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Judge Rules Sandy River Hatchery Violates ESA

OPB | Jan. 23, 2014 12:06 p.m. | Updated: Jan. 23, 2014 2:14 p.m.

The Native Fish Society says fishery managers aren't protecting wild chinook, coho, chum and steelhead against impacts from hatchery fish released into the Sandy River.

The Native Fish Society says fishery managers aren't protecting wild chinook, coho, chum and steelhead against impacts from hatchery fish released into the Sandy River.

Oregon Department of Fish and Wildlife

A U.S. District Court judge has ruled that a hatchery on the Sandy River run by the National Oceanic and Atmospheric Administration (NOAA) violates the Endangered Species Act and the National Environmental Policy Act. The plaintiffs in the suit were the Native Fish Society and the McKenzie Fly Fishers, who claimed the hatchery fish compete with wild fish for food and habitat, and pose a risk of weakening the wild fish population by interbreeding and spreading disease.

Judge Ancer Haggerty agreed with the claims made by the plaintiffs:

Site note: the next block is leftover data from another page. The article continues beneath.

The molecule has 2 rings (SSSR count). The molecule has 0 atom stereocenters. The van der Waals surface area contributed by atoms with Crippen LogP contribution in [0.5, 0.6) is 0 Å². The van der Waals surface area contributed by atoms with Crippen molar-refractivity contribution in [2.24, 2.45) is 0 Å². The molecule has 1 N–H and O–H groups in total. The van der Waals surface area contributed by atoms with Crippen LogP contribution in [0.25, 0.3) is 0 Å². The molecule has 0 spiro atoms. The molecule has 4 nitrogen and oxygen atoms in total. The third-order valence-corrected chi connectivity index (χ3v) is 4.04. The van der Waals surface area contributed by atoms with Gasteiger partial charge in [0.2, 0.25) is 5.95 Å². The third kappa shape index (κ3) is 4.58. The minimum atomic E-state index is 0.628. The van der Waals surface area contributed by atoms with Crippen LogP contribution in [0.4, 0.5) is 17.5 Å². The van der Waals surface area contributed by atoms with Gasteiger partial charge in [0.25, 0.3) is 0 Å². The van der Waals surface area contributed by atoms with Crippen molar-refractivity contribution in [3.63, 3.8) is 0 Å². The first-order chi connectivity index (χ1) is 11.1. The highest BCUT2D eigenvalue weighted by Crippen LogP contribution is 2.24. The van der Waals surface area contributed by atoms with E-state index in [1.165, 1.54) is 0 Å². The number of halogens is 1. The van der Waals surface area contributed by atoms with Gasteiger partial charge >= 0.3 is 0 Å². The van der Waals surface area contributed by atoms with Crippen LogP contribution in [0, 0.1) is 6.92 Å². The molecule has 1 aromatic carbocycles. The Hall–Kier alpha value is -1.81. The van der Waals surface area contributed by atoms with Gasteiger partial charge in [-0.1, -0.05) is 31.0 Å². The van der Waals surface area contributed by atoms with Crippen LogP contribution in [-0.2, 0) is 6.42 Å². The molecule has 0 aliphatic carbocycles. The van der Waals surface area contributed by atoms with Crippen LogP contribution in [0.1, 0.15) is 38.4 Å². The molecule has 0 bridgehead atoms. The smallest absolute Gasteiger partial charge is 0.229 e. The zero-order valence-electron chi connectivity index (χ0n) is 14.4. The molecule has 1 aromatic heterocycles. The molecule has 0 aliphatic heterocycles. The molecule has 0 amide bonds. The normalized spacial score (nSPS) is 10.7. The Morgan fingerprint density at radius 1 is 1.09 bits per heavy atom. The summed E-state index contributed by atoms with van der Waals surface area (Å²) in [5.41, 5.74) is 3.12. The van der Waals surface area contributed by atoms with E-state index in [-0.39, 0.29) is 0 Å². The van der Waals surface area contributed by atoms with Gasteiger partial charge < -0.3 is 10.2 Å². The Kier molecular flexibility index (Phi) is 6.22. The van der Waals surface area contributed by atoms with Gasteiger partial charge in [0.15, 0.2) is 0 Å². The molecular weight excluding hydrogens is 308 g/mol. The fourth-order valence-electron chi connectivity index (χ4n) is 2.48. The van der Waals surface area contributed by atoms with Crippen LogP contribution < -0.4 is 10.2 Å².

“The Sandy Hatchery, which has been in operation since 1951, is operated with ‘harvest’ rather than ‘conservation’ goals in mind. There is very little evidence to suggest a hatchery can restore a wild population of fish and the Sandy Hatchery is generally not intended to achieve any recovery goals. Rather, it is undisputed that hatchery operations can pose a host of risks to wild fish. Rather, it is undisputed that hatchery operations can pose a host of risks to wild fish.”

NOAA responded to the ruling with a statement saying the court merely found that it had not fully explained why the hatcheries are not a threat to wild salmon.

“The court did not pass judgment on Oregon’s hatchery operations themselves, which went into effect in late 2012 and have since significantly lowered straying of hatchery fish into wild fish spawning areas — the primary concern expressed by the court and one of the critical responsibilities of the hatchery programs.”

We’ll hear more on this ruling and what precedent it sets for Oregon’s salmon hatchery operations.

GUEST:

  • Michael Blumm: Professor specializing in natural resource law at Lewis and Clark Law School

Editor’s note: This post was modified to clarify the federal law in question.

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